Tom Coughlan was chairman of Cork City from 2008 to 2010. Originally taking over the club following examinership in 2008,he was banned from the game in 2009 for twelve months. Due to accounting failures, the holding company of Cork City, Cork City Investments Fc Limited, was denied a League of Ireland Premier Division licence and later wound up.
In 1997, Coughlan ran for election to the Dáil as a candidate for the Progressive Democrats in Cork South-Central. He was not elected.He had previously been associated with Fianna Fáil and was election agent for Billy Kelleher's unsuccessful first run for the Dáil in 1992.
In August 2008, Cork City went into examinership with debts of up to €1.3 million.The club had two potential buyers, but by the end of September, Coughlan was the preferred bidder. Cork City FC was taken out of examinership on 16 October 2008, with the club being taken over by Coughlan, and within two weeks the club were in the Setanta Sports Cup Final. They won this competition, and received prize money of €150,000. One of the first of many major decisions made by Coughlan at the club was to sack manager Alan Mathews on 9 December 2008. Mathews later claimed he had been sacked by phone with Coughlan telling him "out of the blue" that he was no longer a part of the club. Mathews threatened legal action - but it was not pursued in the courts.
In May 2009, the club were issued with a winding up order over unpaid taxes to the Revenue Commissioners. The club needed to raise €400,000 in a few weeks to keep the club from being wound-up. Despite raising some funds by selling some players, it was not enough, and the club was wound up on 27 July 2009. The club however successfully appealed the decision with the announcement of a friendly (and expected gate receipts) with Scottish club Celtic.
Around this time an issue arose before a game against St Pats in which the bus company would not take the team to the match - because the company had not been paid to do so. This resulted in what a player described as a "humiliating" plea from the team, as they sat stranded near the bus, on radio station Cork's 96FM for urgent donations from the general public to get them to the game on time.
In response to his management practices, the FAI banned Coughlan from all football related activities for a year. On Thursday 17 December 2009, the FAI held a meeting, in which they were to accuse Coughlan of "bringing the game into disrepute".This meeting had been intended to take place on Monday 7 December 2009, but Coughlan was granted two adjournments. On the day of the rescheduled meeting, Coughlan and his solicitor left FAI headquarters, as they had been "left waiting an hour for proceedings to begin". Upon leaving, Coughlan was contacted by the FAI, who offered him to return or for the meeting to take place via video. Coughlan however refused, and as the maximum allowable adjournment had elapsed, the Independent Disciplinary Committee held the meeting in his absence. He was sanctioned with a one-year ban from football related activities, along with a €5,000 fine.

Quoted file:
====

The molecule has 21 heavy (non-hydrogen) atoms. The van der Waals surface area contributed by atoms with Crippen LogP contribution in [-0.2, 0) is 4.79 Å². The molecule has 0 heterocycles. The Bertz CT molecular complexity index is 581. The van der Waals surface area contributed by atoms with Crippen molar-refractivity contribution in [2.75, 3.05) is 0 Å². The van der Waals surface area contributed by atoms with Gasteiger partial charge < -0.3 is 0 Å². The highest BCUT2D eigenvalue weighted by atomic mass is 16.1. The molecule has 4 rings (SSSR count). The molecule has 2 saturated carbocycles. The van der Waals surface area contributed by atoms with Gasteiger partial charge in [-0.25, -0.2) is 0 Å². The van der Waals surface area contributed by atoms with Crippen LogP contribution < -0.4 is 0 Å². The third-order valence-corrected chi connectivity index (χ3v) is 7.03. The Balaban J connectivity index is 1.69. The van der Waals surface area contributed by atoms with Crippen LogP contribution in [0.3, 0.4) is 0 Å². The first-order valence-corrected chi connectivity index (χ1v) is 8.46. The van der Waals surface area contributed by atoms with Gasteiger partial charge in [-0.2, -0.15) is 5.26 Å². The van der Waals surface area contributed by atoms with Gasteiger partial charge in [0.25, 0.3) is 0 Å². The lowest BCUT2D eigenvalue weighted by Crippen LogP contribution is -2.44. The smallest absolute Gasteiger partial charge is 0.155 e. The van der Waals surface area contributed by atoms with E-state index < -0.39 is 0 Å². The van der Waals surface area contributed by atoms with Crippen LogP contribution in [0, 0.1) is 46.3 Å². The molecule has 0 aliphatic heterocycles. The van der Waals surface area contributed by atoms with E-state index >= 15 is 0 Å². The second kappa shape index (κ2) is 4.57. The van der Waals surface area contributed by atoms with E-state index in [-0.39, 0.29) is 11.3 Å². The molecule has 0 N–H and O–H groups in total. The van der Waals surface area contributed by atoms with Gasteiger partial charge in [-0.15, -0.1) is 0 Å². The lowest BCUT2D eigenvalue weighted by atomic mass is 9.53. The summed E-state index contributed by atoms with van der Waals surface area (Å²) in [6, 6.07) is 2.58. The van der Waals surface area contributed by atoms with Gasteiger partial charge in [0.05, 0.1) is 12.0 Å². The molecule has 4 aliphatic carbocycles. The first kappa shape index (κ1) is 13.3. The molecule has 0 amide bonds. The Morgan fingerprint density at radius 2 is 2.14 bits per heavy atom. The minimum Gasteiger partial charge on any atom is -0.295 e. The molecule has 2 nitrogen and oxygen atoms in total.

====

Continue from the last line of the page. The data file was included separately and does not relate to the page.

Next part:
Coughlan later appealed this decision in the High Court, bypassing the FAI's appeal system.On Wednesday 26 January 2010, Coughlan lost this appeal, as the judge ruled that it was not a public matter. Justice John Hedigan referred to this as the "latest episode" in "the sad saga of Cork City's financial difficulties". Coughlan subsequently complied with the FAI ban, and stepped aside as chairman of the club.
Following his departure as chairman, the Cork City supporters group, backed by the investment firm Quintas, approached Coughlan for a takeover of the club. This takeover however ultimately failed - with responsibility for the failure (and ultimate winding up of the club) leveled at Coughlan by Quintas.
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